Then, if I look at what the government seeks to achieve, it again justifies this massive investment in the NBN by saying on page 14:
Evidence confirms investment in high-speed broadband delivers productivity gains. For example, The Economic Journal provides an estimate of the effect of broadband infrastructure on economic growth in the panel of OECD countries in 1996-2007, suggesting "… that a 10 percentage point increase in broadband penetration raised annual per capita growth by 0.9-1.5 percentage points".
The key word in there is that this alleged growth in annual per capita income was a result of 'penetration'—increased penetration of broadband and the accessibility and availability of broadband. It was not a result of increasing speeds of broadband, which the government's whole focus seems to be on. The primary consideration when it comes to the increased rate of penetration of households in accessing broadband is the matter of the cost of the service. Once again, the government's response does note this. Page 9 of the report indicates:
… OECD statistics indicate that Australians pay more for broadband than most other OECD countries.
They also show, however, that the nominal retail price of ADSL broadband fell between 2005 and 2010 by 69 per cent and that between 1997-98 and 2008-09 inflation-adjusted prices fell 34 per cent for fixed-line telephone services and 49 per cent for mobile services. So we have seen over the last decade decreasing prices in Australia for access to telecommunications products. We have seen competition delivering decreasing prices for broadband access as well as for other telco products, which has resulted in higher levels of adoption of these products by households and businesses, yet the government is charging ahead in putting in place this anticompetitive regime of the NBN, which will see the exact opposite take place, because in the NBN special access undertaking submitted to the ACCC NBN Co. has asked for the right to increase the nominal price of its main products by half the rate of the CPI. So, far from helping with the penetration rate of broadband into Australian households, the NBN will see, rather than the price decline we have had historically, an increase the cost of broadband services, and that will be what hurts the accessibility and penetration of broadband services.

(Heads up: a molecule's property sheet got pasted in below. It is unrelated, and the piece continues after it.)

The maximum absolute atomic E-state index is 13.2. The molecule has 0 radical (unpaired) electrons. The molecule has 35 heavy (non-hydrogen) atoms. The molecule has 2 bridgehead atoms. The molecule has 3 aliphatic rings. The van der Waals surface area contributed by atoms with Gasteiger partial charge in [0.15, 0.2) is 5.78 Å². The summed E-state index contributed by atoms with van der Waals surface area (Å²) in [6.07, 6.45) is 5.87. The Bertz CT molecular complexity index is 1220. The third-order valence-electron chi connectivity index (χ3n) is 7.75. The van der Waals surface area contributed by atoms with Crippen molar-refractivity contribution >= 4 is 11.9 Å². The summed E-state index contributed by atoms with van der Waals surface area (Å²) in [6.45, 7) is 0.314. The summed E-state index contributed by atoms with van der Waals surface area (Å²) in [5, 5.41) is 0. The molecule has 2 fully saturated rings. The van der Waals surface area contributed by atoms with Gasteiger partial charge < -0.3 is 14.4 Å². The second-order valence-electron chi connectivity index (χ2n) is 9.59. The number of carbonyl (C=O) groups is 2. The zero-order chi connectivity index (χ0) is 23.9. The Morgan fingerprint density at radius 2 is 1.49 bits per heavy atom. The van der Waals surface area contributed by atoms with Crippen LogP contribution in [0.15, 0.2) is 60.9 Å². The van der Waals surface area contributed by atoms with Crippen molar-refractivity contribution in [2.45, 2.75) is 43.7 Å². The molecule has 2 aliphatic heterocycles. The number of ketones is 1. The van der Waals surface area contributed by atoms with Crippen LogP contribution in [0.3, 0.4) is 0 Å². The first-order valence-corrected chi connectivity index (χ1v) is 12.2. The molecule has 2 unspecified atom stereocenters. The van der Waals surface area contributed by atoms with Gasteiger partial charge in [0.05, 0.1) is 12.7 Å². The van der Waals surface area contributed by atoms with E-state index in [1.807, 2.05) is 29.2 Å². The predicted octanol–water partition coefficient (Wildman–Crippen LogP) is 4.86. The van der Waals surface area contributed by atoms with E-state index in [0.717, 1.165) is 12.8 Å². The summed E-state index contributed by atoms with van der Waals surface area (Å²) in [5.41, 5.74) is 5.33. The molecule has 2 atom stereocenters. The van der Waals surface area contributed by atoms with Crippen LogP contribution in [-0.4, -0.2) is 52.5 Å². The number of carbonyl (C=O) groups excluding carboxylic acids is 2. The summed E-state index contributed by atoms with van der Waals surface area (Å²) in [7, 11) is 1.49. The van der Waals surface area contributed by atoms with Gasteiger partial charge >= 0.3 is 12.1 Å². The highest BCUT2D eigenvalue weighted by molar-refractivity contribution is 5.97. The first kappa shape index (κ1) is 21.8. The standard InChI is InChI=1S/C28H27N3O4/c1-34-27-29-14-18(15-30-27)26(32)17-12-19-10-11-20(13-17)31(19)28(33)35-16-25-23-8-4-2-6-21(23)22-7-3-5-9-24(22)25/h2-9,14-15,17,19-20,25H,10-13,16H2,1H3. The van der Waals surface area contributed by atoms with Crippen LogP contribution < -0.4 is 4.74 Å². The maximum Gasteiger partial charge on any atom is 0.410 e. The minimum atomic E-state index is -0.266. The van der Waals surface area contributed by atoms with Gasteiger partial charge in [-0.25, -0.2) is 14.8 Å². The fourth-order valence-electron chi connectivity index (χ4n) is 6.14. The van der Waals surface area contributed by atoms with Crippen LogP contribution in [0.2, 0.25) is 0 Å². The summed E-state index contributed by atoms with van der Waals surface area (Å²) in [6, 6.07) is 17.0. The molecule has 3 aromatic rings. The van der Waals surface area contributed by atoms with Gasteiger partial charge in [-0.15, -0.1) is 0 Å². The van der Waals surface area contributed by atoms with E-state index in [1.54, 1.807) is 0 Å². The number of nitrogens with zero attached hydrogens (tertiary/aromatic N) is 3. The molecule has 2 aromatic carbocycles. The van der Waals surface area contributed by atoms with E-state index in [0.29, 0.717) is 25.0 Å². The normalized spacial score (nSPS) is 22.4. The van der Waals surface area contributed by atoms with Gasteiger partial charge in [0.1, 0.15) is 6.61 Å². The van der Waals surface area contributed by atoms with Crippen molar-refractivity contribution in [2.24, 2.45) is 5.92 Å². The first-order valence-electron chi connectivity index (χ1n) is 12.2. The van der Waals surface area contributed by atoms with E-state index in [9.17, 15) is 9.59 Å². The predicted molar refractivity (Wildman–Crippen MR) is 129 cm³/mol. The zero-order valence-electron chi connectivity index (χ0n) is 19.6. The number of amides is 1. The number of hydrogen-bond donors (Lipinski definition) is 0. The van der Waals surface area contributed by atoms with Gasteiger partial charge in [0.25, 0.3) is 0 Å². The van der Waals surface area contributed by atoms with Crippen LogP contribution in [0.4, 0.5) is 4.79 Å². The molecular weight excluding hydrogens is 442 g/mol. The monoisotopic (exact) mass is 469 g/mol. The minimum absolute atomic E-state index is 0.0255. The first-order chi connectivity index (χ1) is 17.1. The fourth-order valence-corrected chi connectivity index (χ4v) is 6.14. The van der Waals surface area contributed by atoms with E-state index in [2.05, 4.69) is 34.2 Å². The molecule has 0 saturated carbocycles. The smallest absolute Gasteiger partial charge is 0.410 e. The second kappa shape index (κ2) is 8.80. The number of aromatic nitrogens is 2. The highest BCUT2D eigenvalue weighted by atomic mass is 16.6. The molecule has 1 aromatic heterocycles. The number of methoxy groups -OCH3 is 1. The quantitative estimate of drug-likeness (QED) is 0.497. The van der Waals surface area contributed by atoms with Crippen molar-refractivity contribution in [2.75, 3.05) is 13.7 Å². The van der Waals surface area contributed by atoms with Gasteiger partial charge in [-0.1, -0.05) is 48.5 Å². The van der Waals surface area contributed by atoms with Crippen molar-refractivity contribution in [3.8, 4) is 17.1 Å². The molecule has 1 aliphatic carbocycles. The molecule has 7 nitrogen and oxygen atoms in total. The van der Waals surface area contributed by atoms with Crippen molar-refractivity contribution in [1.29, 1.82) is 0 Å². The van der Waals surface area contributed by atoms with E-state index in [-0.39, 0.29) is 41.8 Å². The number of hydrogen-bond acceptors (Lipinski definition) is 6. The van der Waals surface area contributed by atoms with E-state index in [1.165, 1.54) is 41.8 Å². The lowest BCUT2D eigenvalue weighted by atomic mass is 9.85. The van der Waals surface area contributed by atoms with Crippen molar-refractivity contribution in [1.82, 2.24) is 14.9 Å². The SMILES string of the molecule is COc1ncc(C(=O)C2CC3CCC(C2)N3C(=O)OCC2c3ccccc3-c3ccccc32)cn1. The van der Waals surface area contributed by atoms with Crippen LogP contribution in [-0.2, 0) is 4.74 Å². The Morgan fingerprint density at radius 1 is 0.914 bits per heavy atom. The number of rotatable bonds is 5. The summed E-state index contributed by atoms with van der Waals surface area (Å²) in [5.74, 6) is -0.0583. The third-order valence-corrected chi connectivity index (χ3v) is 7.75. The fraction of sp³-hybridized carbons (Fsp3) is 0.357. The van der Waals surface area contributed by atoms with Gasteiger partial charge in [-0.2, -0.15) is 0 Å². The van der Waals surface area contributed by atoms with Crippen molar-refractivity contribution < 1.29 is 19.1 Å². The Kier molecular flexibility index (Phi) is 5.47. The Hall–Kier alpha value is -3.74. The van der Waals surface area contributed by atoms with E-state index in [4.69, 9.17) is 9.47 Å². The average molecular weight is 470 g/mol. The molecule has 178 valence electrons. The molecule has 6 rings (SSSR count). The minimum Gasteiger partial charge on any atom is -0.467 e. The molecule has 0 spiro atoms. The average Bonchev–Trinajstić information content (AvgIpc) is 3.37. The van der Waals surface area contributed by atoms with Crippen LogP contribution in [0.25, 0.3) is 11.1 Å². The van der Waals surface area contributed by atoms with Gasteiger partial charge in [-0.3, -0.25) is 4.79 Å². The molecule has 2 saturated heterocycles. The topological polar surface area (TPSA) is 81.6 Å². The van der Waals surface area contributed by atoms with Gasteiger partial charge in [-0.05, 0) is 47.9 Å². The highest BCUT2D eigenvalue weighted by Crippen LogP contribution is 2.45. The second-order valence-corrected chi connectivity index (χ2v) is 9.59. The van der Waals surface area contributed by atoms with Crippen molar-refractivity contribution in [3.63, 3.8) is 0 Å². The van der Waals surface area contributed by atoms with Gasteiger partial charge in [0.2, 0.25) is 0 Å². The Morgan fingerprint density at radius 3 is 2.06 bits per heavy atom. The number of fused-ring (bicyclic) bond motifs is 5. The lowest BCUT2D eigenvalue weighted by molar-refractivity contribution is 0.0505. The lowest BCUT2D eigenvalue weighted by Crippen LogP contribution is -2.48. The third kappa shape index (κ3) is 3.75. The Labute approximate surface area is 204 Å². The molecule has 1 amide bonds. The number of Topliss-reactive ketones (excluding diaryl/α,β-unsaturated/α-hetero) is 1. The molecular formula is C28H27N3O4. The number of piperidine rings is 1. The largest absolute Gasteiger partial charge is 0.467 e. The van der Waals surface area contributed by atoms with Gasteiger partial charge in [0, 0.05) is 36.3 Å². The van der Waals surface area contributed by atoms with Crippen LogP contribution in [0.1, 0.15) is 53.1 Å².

So this report is littered with inconsistencies that highlight the false premises—to use a favourite phrase of Minister Conroy—on which the case for NBN Co. is built and the false arguments used to justify it, and it demonstrates again that taxpayers are being taken for a ride. This is the government's own report demonstrating the ride taxpayers are being taken on in terms of the billions of dollars being spent on the NBN. Unless there are further contributors to this debate, I seek leave to continue my remarks later.
I rise to make a few brief comments on this report, particularly relating to the way that the NBN has been rolled out in Tasmania. As you would no doubt be aware, the pilot projects for the NBN were targeted in Tasmania, being in Scottsdale, Smithton and Midway Point. They have been rolled out for some time, so it gives us an opportunity to have a look at how that is going. In Scottsdale the number of connection points that have access to the NBN is 1,200, and 12 per cent of those are connected; in Smithton the number that have access is 1,600, 14 per cent of which are connected; and in Midway Point the number of homes that have access is 1,200 and at this stage 25 per cent are connected. It is important to realise that 'connected' does not mean that they are receiving internet services through those connection points. 'Connected' just means that they have taken up the opportunity to have the hardware installed at their house. All the evidence that I can find suggests that the actual number of people who have the NBN connected to their homes and are using the NBN is much smaller.